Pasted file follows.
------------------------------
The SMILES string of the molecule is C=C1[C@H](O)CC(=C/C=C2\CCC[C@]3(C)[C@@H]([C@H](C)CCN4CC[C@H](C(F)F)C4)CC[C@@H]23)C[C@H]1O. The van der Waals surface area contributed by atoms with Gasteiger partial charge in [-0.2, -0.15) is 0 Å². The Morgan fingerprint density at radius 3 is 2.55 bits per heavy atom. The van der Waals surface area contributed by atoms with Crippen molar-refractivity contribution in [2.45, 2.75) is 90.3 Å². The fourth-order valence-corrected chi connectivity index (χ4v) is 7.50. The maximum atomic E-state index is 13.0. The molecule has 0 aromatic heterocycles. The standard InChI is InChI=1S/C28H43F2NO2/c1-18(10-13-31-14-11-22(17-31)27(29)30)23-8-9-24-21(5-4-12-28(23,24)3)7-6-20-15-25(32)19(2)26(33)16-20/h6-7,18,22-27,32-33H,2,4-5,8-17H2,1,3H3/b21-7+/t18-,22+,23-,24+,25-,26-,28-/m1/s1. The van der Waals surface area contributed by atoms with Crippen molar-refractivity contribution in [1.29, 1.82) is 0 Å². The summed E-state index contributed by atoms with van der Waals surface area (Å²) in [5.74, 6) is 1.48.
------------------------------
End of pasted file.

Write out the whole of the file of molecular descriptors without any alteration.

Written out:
The SMILES string of the molecule is C=C1[C@H](O)CC(=C/C=C2\CCC[C@]3(C)[C@@H]([C@H](C)CCN4CC[C@H](C(F)F)C4)CC[C@@H]23)C[C@H]1O. The van der Waals surface area contributed by atoms with Gasteiger partial charge in [-0.2, -0.15) is 0 Å². The Morgan fingerprint density at radius 3 is 2.55 bits per heavy atom. The van der Waals surface area contributed by atoms with Crippen molar-refractivity contribution in [2.45, 2.75) is 90.3 Å². The fourth-order valence-corrected chi connectivity index (χ4v) is 7.50. The maximum atomic E-state index is 13.0. The molecule has 0 aromatic heterocycles. The standard InChI is InChI=1S/C28H43F2NO2/c1-18(10-13-31-14-11-22(17-31)27(29)30)23-8-9-24-21(5-4-12-28(23,24)3)7-6-20-15-25(32)19(2)26(33)16-20/h6-7,18,22-27,32-33H,2,4-5,8-17H2,1,3H3/b21-7+/t18-,22+,23-,24+,25-,26-,28-/m1/s1. The van der Waals surface area contributed by atoms with Crippen molar-refractivity contribution in [1.29, 1.82) is 0 Å². The summed E-state index contributed by atoms with van der Waals surface area (Å²) in [5.74, 6) is 1.48.